The PA Independent reports that Pennsylvania overpaid $374 million in unemployment compensation in 2009:
In 2009, Pennsylvania paid out more in unemployment benefits than all but two other states and had one of the ten highest unemployment insurance fraud rates in the nation, according to statistics released by the federal Department of Labor this month.
The federal Labor Department classified 61 percent of all fraudulent payments in Pennsylvania during 2009 as being due to "separation issues," when a recipient of unemployment compensation is working and being paid but fails to report their income in order to continue to receive unemployment. Another 30 percent of fraudulent payments were due to inaccurate reporting of income during the year before the individual became unemployed, which establishes the individual's benefit level.
To point out the obvious: Fraud is bad. Though when thinking about preventing fraud, one does have to consider the cost. This passage from Matthew Yglesias is helpful:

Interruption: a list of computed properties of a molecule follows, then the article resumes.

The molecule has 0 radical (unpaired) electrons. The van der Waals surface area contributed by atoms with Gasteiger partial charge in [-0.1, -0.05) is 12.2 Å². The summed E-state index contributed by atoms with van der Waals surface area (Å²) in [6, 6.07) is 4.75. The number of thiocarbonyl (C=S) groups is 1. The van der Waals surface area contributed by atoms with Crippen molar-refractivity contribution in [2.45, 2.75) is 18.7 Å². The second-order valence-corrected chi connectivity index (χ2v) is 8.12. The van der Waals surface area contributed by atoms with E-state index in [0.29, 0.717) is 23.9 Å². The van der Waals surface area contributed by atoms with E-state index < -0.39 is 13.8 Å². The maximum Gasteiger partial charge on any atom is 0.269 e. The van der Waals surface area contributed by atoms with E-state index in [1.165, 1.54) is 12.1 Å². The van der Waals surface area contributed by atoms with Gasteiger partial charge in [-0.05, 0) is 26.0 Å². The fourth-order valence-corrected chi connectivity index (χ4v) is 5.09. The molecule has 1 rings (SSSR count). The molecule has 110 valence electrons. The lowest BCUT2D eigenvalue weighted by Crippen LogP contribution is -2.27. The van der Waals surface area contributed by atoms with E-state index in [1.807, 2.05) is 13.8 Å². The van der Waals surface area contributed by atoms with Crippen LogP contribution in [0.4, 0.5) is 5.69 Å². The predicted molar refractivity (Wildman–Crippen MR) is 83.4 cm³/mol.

It’s obvious to everyone in a private sector context that the costs of fraud-prevention sometimes exceed the costs of fraud. At CAP, for example, there’s no system in place to prevent people from using the office printer for personal activities. Similarly, you can just walz into the copy room and poach some envelops. And, indeed, fraud and abuse of this sort do take place. But while it wouldn’t be beyond the intellectual capacity of CAP’s senior leadership to design a system to prevent this, preventing the fraud and abuse wouldn’t actually be worthwhile. If you try to do 100 projects well and quickly, you might find out that only 90 of them actually get done well. That might be ten instances of waste. But if the alternative is to avoid all the waste but only get 70 projects done at medium speed, that might be worse.
Of course, in this case, the fact that PA does a worse job at this than most other states does suggest that it could do a better job of fraud prevention here without going overboard.